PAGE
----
Outside of combat, conversation and travelling, you'll spend most of your time scanning. Scanning definitely ends up as a crutch for the majority of sidequests (Image Source: MKIceAndFire).
Another issue which prevents the combat from reaching its potential is the enemy design. Bioware could have gone all out and created anything for players to fight - hell, in a completely different galaxy you have the perfect excuse to mix up enemy types, so the similarity most enemies have to not only enemies in the OT but enemies in all cover-shooters really belies a lack of imagination. Even a galaxy away, we're still killing human-shaped, gun wielding grunts. When the game provides wildlife, there's little variation among them, nor is there much explanation why the same set of animals appear across multiple different planets, systems apart, with wildly differtent biomes. I'm not expecting monster hunter, but you don't need to be Sir David Attenborough to know that the same lizards which live in a radioactive desert wouldn't survive in a tundra, and 'the Jardaan made them' is little more than an excuse.
Look. How. Boring. The. Kett. Are. (Image Source: Mass Effect Wiki)
There are 11 distinct animal types, and they all function the same - that is to rush you down. The only difference between them is survivability, size, a couple of cloaking abilities and the Auroch's instakill attack (seriously, that's the thing from ME3 you keep?) Kett, Roekaar and Exiles are all humanoid and have very few unique or interesting abilities - cloaking and grenades are common among all. Remnant are the most varied: floating Observers are threatening because they drift over cover but are vulnerable for the same reason. Assemblers spawn small 'breachers'which swarm the player, so they can always shift the pace of combat at a moment's notice. Nullifiers both shoot through cover and have long windups highlighted by their red targeting laser. The Remnant feel like the only enemies designed to actually interact with Andromeda's cover and mobility mechanics.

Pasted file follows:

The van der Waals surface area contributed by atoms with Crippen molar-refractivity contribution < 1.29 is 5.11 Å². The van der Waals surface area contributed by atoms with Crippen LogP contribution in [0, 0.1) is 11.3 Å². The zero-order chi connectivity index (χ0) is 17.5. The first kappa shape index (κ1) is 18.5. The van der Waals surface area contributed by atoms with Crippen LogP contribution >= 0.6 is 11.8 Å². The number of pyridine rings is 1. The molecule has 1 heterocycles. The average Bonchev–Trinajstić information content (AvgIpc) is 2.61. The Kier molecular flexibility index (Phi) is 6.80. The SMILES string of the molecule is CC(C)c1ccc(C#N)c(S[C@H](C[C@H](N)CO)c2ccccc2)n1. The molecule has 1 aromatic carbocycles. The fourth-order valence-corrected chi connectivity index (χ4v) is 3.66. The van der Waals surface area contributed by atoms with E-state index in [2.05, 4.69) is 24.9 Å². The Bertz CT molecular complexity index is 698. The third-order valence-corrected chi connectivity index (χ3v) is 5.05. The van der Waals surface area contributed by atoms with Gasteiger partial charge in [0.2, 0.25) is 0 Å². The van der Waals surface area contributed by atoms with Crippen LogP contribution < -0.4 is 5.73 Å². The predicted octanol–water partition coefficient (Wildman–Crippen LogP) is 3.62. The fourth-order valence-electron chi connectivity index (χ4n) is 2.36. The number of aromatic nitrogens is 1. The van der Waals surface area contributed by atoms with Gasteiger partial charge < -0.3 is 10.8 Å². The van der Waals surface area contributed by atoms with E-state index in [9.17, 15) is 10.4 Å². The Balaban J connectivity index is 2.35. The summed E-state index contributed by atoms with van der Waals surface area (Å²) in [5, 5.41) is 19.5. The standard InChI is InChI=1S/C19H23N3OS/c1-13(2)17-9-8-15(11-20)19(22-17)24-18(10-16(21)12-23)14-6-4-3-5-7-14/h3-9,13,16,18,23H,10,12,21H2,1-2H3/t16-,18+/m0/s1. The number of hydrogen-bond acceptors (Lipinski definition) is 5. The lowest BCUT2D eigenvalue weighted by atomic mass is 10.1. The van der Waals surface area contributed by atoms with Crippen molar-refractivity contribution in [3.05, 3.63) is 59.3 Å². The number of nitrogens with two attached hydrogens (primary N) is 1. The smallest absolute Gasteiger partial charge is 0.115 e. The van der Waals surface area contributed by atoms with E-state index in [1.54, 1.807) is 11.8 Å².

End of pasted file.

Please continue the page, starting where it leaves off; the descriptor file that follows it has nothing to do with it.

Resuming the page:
Observers and Nullifiers, some of the more unique enemies (Image Source: MKIceAndFire)
It's no surprise then, that the combat has its high points when it gets away from shooting dudes. Fighting a Remnant Architect for the first time is an impressive spectacle, a giant, multi-stage (even if those stages are just 'it moves slightly further away from you') worm-like boss creature. Sure, the narrative reasons for the Initiative fighting the Remnant are shaky at best, and there isn't a single other enemy on the Architect's scale (in power or size), but the fight itself is still intense and challenging. The Architect makes use of area-of-effect attacks along with a repeating shot that has a windup long enough to give players a chance to find cover. Ryder has to constantly move and use his jetpack to survive, and it's a snapshot to what the game could have been if they'd designed other enemies similarly regardless of scale. Sadly, only 5 exist. It manages to be bizarrely both over- and underused: it goes without saying that making the final boss an enemy players could have already faced four times before is a bad idea. Say what you will about ME2's Terminator foetus but the human reaper was striking, original and bizarre enough to really feel like a final boss.
There's no denying the spectacle of an Architect fight is impressive (Image Source: Mass Effect Wiki).
Thats a perfect microcosm of the problems of Andromeda's combat. It's flashy, never worse than functional and not even close to 'bad', but is that really an achievement when it barely commits to anything resembling an original idea? It doesn't build itself around its new mechanics and actively removes some of the unique ones that made ME3 so fun and subsequently fails to meet its potential. And the few times it does do something interesting or impressive, it barely punctuates a thorougly generic experience.
I'm no fool. I know combat not being great is far from enough to hold down a Mass Effect game: if it was, I wouldn't be a fan or writing this in the first place. Solely as a mechanical system, MEA's combat is still leagues ahead of 1 and 2, and I did later mod my Ryder to be an absolute storm of bullets and powers, improving the game somewhat. Even vanilla, there are some interesting and intense fights to be had but they're the exception, not the rule. What really drags the action down is the level and quest design, which I'll get into next time.
(As an aside, I'm getting really annoyed by Origin's lack of screenshot feature. And I'm only discovering now that you can use Steam's overlay with Origin games to take screenshots through Steam. Would have been nice to know before spending 80 hours or so playing this game).